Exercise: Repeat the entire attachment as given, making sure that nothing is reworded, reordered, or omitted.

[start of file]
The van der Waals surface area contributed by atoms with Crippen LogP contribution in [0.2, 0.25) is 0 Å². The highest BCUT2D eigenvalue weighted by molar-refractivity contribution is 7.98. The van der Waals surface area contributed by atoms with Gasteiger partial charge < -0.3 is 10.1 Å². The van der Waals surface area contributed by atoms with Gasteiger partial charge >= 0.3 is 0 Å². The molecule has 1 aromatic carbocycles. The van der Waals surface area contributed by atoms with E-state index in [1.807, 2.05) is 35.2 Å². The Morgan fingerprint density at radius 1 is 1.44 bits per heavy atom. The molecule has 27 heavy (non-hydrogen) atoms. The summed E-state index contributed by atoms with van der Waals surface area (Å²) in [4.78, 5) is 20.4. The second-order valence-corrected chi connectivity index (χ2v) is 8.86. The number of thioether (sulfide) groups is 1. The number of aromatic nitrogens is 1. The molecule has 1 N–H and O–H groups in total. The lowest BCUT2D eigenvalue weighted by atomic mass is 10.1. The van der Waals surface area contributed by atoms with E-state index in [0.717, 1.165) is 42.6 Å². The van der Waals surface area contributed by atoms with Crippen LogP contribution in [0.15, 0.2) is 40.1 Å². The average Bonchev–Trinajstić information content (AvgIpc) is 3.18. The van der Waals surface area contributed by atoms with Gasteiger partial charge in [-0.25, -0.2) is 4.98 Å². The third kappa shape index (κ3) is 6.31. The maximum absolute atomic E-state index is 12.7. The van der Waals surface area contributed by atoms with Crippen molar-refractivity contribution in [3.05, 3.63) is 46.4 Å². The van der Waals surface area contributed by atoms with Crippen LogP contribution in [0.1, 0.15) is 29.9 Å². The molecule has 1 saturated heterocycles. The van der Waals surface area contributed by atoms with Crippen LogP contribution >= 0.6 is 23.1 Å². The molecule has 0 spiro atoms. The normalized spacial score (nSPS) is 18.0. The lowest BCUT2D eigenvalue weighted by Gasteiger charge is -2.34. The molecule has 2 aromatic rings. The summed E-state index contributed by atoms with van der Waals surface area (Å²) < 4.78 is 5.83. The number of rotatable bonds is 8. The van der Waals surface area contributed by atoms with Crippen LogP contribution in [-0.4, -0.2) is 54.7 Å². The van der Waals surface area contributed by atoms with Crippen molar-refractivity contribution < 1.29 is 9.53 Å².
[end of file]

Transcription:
The van der Waals surface area contributed by atoms with Crippen LogP contribution in [0.2, 0.25) is 0 Å². The highest BCUT2D eigenvalue weighted by molar-refractivity contribution is 7.98. The van der Waals surface area contributed by atoms with Gasteiger partial charge < -0.3 is 10.1 Å². The van der Waals surface area contributed by atoms with Gasteiger partial charge >= 0.3 is 0 Å². The molecule has 1 aromatic carbocycles. The van der Waals surface area contributed by atoms with E-state index in [1.807, 2.05) is 35.2 Å². The Morgan fingerprint density at radius 1 is 1.44 bits per heavy atom. The molecule has 27 heavy (non-hydrogen) atoms. The summed E-state index contributed by atoms with van der Waals surface area (Å²) in [4.78, 5) is 20.4. The second-order valence-corrected chi connectivity index (χ2v) is 8.86. The number of thioether (sulfide) groups is 1. The number of aromatic nitrogens is 1. The molecule has 1 N–H and O–H groups in total. The lowest BCUT2D eigenvalue weighted by atomic mass is 10.1. The van der Waals surface area contributed by atoms with E-state index in [0.717, 1.165) is 42.6 Å². The van der Waals surface area contributed by atoms with Crippen LogP contribution in [0.15, 0.2) is 40.1 Å². The average Bonchev–Trinajstić information content (AvgIpc) is 3.18. The van der Waals surface area contributed by atoms with Gasteiger partial charge in [-0.25, -0.2) is 4.98 Å². The third kappa shape index (κ3) is 6.31. The maximum absolute atomic E-state index is 12.7. The van der Waals surface area contributed by atoms with Crippen molar-refractivity contribution in [3.05, 3.63) is 46.4 Å². The van der Waals surface area contributed by atoms with Crippen LogP contribution in [0.1, 0.15) is 29.9 Å². The molecule has 1 saturated heterocycles. The van der Waals surface area contributed by atoms with Crippen LogP contribution >= 0.6 is 23.1 Å². The molecule has 0 spiro atoms. The normalized spacial score (nSPS) is 18.0. The lowest BCUT2D eigenvalue weighted by Gasteiger charge is -2.34. The molecule has 2 aromatic rings. The summed E-state index contributed by atoms with van der Waals surface area (Å²) < 4.78 is 5.83. The number of rotatable bonds is 8. The van der Waals surface area contributed by atoms with Crippen LogP contribution in [-0.4, -0.2) is 54.7 Å². The van der Waals surface area contributed by atoms with Crippen molar-refractivity contribution < 1.29 is 9.53 Å².